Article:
On Wednesday, the storm is forecast to bring its "prolific heavy rain" and tornado threats to the lower Great Lakes and northeast regions, including upstate New York, northern Pennsylvania and parts of southern Maine. Torrential downpours are expected to develop along the mid-Atlantic coast before expanding into New England at midweek, according to AccuWeather.

Lingering moisture across the Northeast, even after Beryl dissipates, will continue to fuel storms from Thursday to Friday and possibly Saturday, AccuWeather said, adding that it's possible parts of the East could receive half a foot of rain.

Summer bake: Record-high temperatures from Portland to Phoenix as heat wave continues. Is end in sight?

Power crews work to restore service after Beryl

State and local officials in Texas warned that it could take several days to restore electricity after Beryl knocked out power to millions of homes and businesses.

Nearly 1.6 million customers were out of power in the Houston area by midafternoon Tuesday, CenterPoint Energy reported, saying about 825,000 had it restored in the previous 24 hours. According to PowerOutage.us, over 2 million Texas homes and businesses had lost power while about 10,000 were out of electricity in Louisiana.

In a statement on X, CenterPoint Energy said it expects to restore power to 1 million customers by Wednesday night. The company, which provides service in Houston and surrounding areas, said nearly 12,000 field resources were assisting in the response.

At its peak, over 2.2 million CenterPoint Energy customers were without power on Monday. By 8 p.m., 285,000 customers had their power back on, the company said in a statement.

“While we tracked the projected path, intensity and timing for Hurricane Beryl closely for many days, this storm proved the unpredictability of hurricanes as it delivered a powerful blow across our service territory and impacted a lot of lives,” said Lynnae Wilson, senior vice president of CenterPoint Energy.

Death toll climbs after Beryl hits east Texas, Louisiana

Multiple people were killed in eastern Texas and one person died in Louisiana in storm-related incidents, according to officials.

Texas Gov. Greg Abbott wrote in a social media post on Tuesday night that the state is deploying 25 additional ambulances and a 250-bed medical shelter to support EMS and hospital capacity needs in the Houston area, where four storm-related deaths have been confirmed.

Whitmire said aHouston Police Department civilian employeedrowned when he got caught in flood waters while driving to work. In southeast Houston, a man died in a fire believed to have been started by lighting as Beryl bore down on the city.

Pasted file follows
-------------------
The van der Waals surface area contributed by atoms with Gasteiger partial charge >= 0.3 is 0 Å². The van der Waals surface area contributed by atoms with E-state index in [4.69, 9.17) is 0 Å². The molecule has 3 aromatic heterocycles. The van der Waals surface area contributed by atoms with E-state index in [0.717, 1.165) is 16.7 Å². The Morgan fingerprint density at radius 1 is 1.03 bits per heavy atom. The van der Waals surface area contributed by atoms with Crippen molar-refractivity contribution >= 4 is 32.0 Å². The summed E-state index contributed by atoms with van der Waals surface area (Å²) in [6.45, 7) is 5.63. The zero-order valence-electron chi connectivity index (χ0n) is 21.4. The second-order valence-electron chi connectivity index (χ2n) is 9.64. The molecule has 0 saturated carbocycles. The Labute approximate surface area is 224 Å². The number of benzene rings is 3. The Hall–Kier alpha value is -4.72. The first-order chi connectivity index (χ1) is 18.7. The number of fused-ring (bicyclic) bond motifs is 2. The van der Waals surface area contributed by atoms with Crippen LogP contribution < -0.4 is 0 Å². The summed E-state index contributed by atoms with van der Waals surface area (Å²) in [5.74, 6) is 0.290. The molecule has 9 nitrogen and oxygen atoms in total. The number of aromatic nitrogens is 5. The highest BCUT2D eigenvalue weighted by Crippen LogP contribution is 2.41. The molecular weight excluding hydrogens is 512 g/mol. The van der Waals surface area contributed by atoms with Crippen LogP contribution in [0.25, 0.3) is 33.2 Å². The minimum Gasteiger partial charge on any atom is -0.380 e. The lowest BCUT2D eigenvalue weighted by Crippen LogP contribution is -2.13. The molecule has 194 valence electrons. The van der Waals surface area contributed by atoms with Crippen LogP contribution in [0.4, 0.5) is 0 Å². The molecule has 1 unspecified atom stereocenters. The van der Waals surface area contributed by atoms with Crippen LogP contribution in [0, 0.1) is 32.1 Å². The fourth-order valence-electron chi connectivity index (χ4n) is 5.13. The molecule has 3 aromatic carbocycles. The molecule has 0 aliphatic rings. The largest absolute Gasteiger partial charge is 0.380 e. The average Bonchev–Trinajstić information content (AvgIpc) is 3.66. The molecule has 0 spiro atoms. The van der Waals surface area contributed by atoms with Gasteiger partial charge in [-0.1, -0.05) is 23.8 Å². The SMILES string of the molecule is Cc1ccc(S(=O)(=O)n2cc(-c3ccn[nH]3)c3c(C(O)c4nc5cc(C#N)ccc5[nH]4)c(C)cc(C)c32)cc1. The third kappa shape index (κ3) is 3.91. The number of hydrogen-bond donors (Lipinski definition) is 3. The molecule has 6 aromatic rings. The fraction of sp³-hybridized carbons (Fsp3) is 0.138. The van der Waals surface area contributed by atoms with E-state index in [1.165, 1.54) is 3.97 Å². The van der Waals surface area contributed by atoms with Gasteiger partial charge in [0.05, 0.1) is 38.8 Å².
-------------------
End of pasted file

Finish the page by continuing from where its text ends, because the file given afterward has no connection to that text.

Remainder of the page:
A 53-year-old man and a 74-year-old woman were killed in two incidents after trees fell on their homes on Monday, according to Harris County Sheriff Ed Gonzalez.

A man operating a tractor was killed after a tree fell and struck him, according to Montgomery County Emergency Management. In addition, two people were found dead in a tent in a wooded area of Montgomery County, north of Houston. No further details were available.

In northwest Louisiana, a woman died after a tree fell on her home, according to a statement from the sheriff's office in Bossier Parish.

Hundreds of egrets killed during Beryl, hundreds rescued

Hundreds of egrets were thrown from their nests and drowned as Hurricane Beryl slammed southeast Texas on Monday, the Houston chapter of the Society for the Prevention of Cruelty to Animals (SPCA) said in a statement.

The nonprofit said specialists with its wildlife center in Texas were on the scene in Cypress, a city just northwest of Houston, to rescue the injured and orphaned egrets that survived.

The specialists were expected to bring back around 300 birds to their campus for triage and medical care, the statement said.

Egrets are all-white wading birds that make their home in wetlands across the United States. They're found throughout Texas and the Gulf Coast states year-round, according to the Houston Audubon Society.

Contributing: Doyle Rice, USA TODAY; Ryan Reynolds, Jon Webb, Houston Harwood and Sarah Loesch, Evansville Courier & Press; Reuters

Millions without power as Beryl, tornadoes threaten central US; 8 dead: Live updates (2024)